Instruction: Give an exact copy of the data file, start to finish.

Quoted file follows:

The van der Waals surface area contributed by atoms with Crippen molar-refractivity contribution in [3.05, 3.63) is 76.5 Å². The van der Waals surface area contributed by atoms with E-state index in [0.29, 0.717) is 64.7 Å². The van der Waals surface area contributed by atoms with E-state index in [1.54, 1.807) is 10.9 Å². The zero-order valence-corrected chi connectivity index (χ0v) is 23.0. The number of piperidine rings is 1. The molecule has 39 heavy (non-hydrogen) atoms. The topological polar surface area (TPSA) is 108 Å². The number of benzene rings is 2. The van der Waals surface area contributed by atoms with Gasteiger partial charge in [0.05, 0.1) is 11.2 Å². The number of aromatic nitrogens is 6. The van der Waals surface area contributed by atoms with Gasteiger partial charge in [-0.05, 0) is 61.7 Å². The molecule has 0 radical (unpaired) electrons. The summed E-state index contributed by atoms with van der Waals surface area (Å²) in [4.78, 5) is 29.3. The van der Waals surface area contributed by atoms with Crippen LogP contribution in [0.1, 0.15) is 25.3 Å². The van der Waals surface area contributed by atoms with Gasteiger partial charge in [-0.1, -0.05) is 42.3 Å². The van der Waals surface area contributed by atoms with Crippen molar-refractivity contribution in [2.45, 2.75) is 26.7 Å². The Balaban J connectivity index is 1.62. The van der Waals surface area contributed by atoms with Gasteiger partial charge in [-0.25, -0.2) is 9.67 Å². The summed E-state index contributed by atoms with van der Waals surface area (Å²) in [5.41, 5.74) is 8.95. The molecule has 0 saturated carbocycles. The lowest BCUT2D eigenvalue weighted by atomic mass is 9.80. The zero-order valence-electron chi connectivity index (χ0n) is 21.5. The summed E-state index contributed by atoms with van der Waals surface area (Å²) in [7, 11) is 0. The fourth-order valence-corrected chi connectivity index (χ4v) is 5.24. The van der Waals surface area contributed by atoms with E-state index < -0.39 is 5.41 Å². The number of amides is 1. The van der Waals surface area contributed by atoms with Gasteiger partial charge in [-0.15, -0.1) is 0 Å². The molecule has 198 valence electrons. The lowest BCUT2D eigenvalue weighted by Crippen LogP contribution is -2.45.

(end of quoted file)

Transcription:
The van der Waals surface area contributed by atoms with Crippen molar-refractivity contribution in [3.05, 3.63) is 76.5 Å². The van der Waals surface area contributed by atoms with E-state index in [0.29, 0.717) is 64.7 Å². The van der Waals surface area contributed by atoms with E-state index in [1.54, 1.807) is 10.9 Å². The zero-order valence-corrected chi connectivity index (χ0v) is 23.0. The number of piperidine rings is 1. The molecule has 39 heavy (non-hydrogen) atoms. The topological polar surface area (TPSA) is 108 Å². The number of benzene rings is 2. The van der Waals surface area contributed by atoms with Gasteiger partial charge in [0.05, 0.1) is 11.2 Å². The number of aromatic nitrogens is 6. The van der Waals surface area contributed by atoms with Gasteiger partial charge in [-0.05, 0) is 61.7 Å². The molecule has 0 radical (unpaired) electrons. The summed E-state index contributed by atoms with van der Waals surface area (Å²) in [4.78, 5) is 29.3. The van der Waals surface area contributed by atoms with Crippen LogP contribution in [0.1, 0.15) is 25.3 Å². The van der Waals surface area contributed by atoms with Gasteiger partial charge in [-0.1, -0.05) is 42.3 Å². The van der Waals surface area contributed by atoms with Crippen molar-refractivity contribution in [2.45, 2.75) is 26.7 Å². The Balaban J connectivity index is 1.62. The van der Waals surface area contributed by atoms with Gasteiger partial charge in [-0.25, -0.2) is 9.67 Å². The summed E-state index contributed by atoms with van der Waals surface area (Å²) in [5.41, 5.74) is 8.95. The molecule has 0 saturated carbocycles. The lowest BCUT2D eigenvalue weighted by atomic mass is 9.80. The zero-order valence-electron chi connectivity index (χ0n) is 21.5. The summed E-state index contributed by atoms with van der Waals surface area (Å²) in [7, 11) is 0. The fourth-order valence-corrected chi connectivity index (χ4v) is 5.24. The van der Waals surface area contributed by atoms with E-state index < -0.39 is 5.41 Å². The number of amides is 1. The van der Waals surface area contributed by atoms with Gasteiger partial charge in [-0.15, -0.1) is 0 Å². The molecule has 198 valence electrons. The lowest BCUT2D eigenvalue weighted by Crippen LogP contribution is -2.45.